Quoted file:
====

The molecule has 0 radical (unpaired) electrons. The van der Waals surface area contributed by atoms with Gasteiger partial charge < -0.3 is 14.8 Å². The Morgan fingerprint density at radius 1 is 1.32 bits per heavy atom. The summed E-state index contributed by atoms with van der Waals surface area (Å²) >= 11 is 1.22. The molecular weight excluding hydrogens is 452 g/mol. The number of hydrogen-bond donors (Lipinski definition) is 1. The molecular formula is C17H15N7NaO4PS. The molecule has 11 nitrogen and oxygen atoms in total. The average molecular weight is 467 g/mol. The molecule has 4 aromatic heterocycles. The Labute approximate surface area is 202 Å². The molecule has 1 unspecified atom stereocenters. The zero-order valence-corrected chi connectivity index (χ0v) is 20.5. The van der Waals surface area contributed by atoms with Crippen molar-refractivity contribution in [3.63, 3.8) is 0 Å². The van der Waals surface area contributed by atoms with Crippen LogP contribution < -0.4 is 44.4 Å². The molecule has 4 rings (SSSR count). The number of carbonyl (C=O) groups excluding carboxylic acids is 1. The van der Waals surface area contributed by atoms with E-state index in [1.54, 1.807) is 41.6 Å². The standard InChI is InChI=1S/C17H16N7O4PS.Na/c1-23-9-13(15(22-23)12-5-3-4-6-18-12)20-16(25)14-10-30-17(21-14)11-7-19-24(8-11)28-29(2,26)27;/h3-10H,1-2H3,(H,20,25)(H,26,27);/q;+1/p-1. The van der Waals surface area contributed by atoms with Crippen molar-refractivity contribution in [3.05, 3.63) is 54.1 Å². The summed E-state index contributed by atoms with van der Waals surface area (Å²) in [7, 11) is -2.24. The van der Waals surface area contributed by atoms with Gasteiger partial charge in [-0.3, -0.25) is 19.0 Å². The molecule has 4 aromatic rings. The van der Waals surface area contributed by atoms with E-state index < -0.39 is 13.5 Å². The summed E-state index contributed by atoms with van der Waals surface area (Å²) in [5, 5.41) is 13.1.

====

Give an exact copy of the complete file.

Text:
The molecule has 0 radical (unpaired) electrons. The van der Waals surface area contributed by atoms with Gasteiger partial charge < -0.3 is 14.8 Å². The Morgan fingerprint density at radius 1 is 1.32 bits per heavy atom. The summed E-state index contributed by atoms with van der Waals surface area (Å²) >= 11 is 1.22. The molecular weight excluding hydrogens is 452 g/mol. The number of hydrogen-bond donors (Lipinski definition) is 1. The molecular formula is C17H15N7NaO4PS. The molecule has 11 nitrogen and oxygen atoms in total. The average molecular weight is 467 g/mol. The molecule has 4 aromatic heterocycles. The Labute approximate surface area is 202 Å². The molecule has 1 unspecified atom stereocenters. The zero-order valence-corrected chi connectivity index (χ0v) is 20.5. The van der Waals surface area contributed by atoms with Crippen molar-refractivity contribution in [3.63, 3.8) is 0 Å². The van der Waals surface area contributed by atoms with Crippen LogP contribution < -0.4 is 44.4 Å². The molecule has 4 rings (SSSR count). The number of carbonyl (C=O) groups excluding carboxylic acids is 1. The van der Waals surface area contributed by atoms with E-state index in [1.54, 1.807) is 41.6 Å². The standard InChI is InChI=1S/C17H16N7O4PS.Na/c1-23-9-13(15(22-23)12-5-3-4-6-18-12)20-16(25)14-10-30-17(21-14)11-7-19-24(8-11)28-29(2,26)27;/h3-10H,1-2H3,(H,20,25)(H,26,27);/q;+1/p-1. The van der Waals surface area contributed by atoms with Crippen molar-refractivity contribution in [3.05, 3.63) is 54.1 Å². The summed E-state index contributed by atoms with van der Waals surface area (Å²) in [7, 11) is -2.24. The van der Waals surface area contributed by atoms with Gasteiger partial charge in [-0.3, -0.25) is 19.0 Å². The molecule has 4 aromatic rings. The van der Waals surface area contributed by atoms with E-state index < -0.39 is 13.5 Å². The summed E-state index contributed by atoms with van der Waals surface area (Å²) in [5, 5.41) is 13.1.